Major equity indexes have been grinding higher all week on hopes that policymakers in Washington D.C. will agree to steer in the same direction before we drive off the “fiscal cliff.” The Federal Reserve put pressure on gridlocked politicians during yesterday’s FOMC statement during which Chairman Bernanke noted that the Fed doesn’t have the necessary tools to avert the potentially detrimental effects should we see automatic tax hikes and spending cuts. On the data front, the domestic recovery continues to show signs of life; this week investors have digested better-than-expected jobless claims data along with a positive retail sales reading. Amid the mixed landscape, State Street filled the development pipeline with low volatility proposals while Fidelity filed for its first actively-managed ETF [see 101 High Yielding ETFs For Every Dividend Investor].
Industry giant State Street Global Advisors is planning to roll out two low-volatility funds based on Russell benchmarks that were used in ETFs from Russell, which closed earlier this year [see Low Volatility ETFdb Portfolio]:
- SPDR Russell 1000 Low Volatility ETF: The underlying benchmark is part of the Russell-Axioma Factor Index series, which applies a screening and ranking methodology to select a basket of low volatility securities from the broad Russell 1000 Index.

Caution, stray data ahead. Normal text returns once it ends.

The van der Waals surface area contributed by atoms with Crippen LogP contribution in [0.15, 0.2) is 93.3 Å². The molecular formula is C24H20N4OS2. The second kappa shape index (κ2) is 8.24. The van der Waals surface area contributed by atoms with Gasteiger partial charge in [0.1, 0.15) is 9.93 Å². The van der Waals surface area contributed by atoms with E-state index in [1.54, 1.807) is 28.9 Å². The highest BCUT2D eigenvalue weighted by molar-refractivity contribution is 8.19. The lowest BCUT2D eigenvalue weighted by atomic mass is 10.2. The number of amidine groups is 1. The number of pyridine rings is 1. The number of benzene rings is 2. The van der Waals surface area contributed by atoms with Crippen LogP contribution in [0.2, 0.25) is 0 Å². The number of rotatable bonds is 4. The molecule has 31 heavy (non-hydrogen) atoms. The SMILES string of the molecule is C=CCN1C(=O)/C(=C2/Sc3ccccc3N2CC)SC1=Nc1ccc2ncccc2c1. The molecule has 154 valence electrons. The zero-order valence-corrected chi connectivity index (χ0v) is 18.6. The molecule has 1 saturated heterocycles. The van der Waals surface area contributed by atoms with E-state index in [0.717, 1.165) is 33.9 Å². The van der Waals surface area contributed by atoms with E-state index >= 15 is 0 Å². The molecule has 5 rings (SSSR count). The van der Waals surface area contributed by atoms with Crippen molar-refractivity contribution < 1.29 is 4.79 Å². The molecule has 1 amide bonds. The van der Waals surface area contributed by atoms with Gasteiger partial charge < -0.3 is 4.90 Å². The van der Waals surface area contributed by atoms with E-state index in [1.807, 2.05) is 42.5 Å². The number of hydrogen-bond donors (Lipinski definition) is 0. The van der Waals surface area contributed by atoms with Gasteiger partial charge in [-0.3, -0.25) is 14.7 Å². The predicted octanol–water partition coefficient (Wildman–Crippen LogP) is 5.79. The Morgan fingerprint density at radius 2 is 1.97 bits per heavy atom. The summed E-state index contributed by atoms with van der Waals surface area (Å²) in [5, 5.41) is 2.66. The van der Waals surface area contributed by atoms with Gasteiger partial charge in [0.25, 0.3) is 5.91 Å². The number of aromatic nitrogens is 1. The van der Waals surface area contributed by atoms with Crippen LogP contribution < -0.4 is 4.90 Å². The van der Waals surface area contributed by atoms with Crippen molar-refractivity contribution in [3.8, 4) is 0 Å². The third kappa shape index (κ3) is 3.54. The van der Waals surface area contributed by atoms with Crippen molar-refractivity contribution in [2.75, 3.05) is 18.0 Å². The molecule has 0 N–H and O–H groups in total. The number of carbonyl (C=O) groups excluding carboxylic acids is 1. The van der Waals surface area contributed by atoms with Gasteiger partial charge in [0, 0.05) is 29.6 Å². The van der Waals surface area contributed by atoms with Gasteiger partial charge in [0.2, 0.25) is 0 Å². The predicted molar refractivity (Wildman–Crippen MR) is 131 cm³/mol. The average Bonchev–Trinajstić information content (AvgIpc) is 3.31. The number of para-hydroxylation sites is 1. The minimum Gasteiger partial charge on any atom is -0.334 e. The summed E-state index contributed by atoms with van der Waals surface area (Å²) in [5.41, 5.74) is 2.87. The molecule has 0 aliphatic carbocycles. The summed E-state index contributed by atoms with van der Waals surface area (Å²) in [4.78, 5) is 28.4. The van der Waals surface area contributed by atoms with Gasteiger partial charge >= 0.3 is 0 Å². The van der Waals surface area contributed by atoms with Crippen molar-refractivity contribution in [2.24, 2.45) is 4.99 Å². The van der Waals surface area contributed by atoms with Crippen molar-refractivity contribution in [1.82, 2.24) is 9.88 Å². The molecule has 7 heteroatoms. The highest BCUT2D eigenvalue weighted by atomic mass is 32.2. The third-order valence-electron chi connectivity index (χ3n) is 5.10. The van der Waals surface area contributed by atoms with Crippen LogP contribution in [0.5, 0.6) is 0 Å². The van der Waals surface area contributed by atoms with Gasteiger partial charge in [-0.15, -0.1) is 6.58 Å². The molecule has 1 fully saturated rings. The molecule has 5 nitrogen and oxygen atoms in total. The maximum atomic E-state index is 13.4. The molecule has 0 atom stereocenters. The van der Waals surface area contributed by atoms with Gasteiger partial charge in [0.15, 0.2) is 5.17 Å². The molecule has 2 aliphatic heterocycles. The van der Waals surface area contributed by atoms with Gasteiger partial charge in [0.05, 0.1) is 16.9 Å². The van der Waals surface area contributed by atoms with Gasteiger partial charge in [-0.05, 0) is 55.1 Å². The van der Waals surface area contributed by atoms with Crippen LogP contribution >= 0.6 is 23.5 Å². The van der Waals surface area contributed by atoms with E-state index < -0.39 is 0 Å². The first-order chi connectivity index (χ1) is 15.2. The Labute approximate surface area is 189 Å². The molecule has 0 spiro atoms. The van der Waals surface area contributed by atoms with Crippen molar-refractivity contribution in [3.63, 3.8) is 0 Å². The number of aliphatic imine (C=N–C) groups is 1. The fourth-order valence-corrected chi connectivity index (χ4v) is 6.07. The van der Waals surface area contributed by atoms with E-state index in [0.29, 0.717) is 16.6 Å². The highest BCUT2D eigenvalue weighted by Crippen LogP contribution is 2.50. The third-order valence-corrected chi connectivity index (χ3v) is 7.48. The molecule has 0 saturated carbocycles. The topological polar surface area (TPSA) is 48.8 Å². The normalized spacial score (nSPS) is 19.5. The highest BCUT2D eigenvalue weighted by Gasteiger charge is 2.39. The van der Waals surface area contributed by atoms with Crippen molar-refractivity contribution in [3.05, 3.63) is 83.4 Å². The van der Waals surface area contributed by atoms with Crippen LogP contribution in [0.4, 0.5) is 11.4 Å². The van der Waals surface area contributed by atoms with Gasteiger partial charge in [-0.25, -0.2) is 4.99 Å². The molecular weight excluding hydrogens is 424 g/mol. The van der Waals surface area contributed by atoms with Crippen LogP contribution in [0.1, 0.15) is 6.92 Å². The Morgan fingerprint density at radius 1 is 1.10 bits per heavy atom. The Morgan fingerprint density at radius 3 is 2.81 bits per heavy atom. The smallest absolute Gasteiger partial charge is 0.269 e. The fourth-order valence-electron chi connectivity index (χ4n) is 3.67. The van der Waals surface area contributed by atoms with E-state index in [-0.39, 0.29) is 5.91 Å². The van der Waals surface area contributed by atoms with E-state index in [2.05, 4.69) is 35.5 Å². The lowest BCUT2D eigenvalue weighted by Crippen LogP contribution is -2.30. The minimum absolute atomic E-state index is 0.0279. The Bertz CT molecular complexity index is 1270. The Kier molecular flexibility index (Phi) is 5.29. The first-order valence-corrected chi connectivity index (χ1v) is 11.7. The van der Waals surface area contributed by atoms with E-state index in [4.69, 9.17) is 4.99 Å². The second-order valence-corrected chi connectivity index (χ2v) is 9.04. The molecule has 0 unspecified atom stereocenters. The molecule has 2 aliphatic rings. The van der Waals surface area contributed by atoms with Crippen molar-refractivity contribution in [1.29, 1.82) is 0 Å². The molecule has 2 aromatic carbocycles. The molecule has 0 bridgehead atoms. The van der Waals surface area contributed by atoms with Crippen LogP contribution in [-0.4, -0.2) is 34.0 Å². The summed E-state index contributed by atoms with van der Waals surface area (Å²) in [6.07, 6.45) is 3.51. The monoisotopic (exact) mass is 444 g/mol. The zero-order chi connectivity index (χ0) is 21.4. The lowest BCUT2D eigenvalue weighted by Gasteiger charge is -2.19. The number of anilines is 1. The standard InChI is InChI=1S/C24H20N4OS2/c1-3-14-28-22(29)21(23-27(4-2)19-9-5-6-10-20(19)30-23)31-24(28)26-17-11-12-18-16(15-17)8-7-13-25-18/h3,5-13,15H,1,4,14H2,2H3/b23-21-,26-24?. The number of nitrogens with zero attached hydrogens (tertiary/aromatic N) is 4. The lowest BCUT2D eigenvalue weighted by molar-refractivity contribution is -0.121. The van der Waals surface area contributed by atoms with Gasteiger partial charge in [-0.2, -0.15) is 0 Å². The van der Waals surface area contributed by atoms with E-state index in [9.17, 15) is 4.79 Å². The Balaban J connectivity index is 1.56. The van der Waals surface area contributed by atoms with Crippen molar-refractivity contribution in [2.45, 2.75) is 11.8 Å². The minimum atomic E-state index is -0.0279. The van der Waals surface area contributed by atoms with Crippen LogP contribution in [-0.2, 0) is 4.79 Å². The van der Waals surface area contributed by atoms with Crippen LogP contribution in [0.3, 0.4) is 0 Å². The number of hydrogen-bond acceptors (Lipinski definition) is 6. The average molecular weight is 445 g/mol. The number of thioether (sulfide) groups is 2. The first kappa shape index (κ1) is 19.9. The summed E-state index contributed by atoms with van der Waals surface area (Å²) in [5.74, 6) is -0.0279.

- SPDR Russell 2000 Low Volatility ETF: Similar to the filing profiled above, this ETF will employ a screening and ranking methodology resulting in a portfolio comprised of low volatility stocks from the popular Russell 2000 Index. Both of the proposed low-volatility ETFs will face stiff competition from other industry giants in the space, most notably PowerShare’s wildly successful S&P 500 Low Volatility Portfolio (SPLV) with over $3 billion in assets under management.
Fidelity has filed for exemptive relief as the firm is looking to add the first active ETF to its product roster [Download 101 ETF Lessons Every Financial Advisor Should Learn]:
- Fidelity Corporate Bond ETF: In the SEC filing, the firm outlines plans for an actively-managed fund that will seek to generate a high level of current income; the underlying portfolio will consist of investment grade corporate bonds from both domestic and foreign issuers.
Follow me on Twitter @SBojinov
Disclosure: No positions at time of writing.
ETF Database is not an investment advisor, and any content published by ETF Database does not constitute individual investment advice. The opinions offered herein are not personalized recommendations to buy, sell or hold securities. From time to time, issuers of exchange-traded products mentioned herein may place paid advertisements with ETF Database. All content on ETF Database is produced independently of any advertising relationships. Read the full disclaimer here.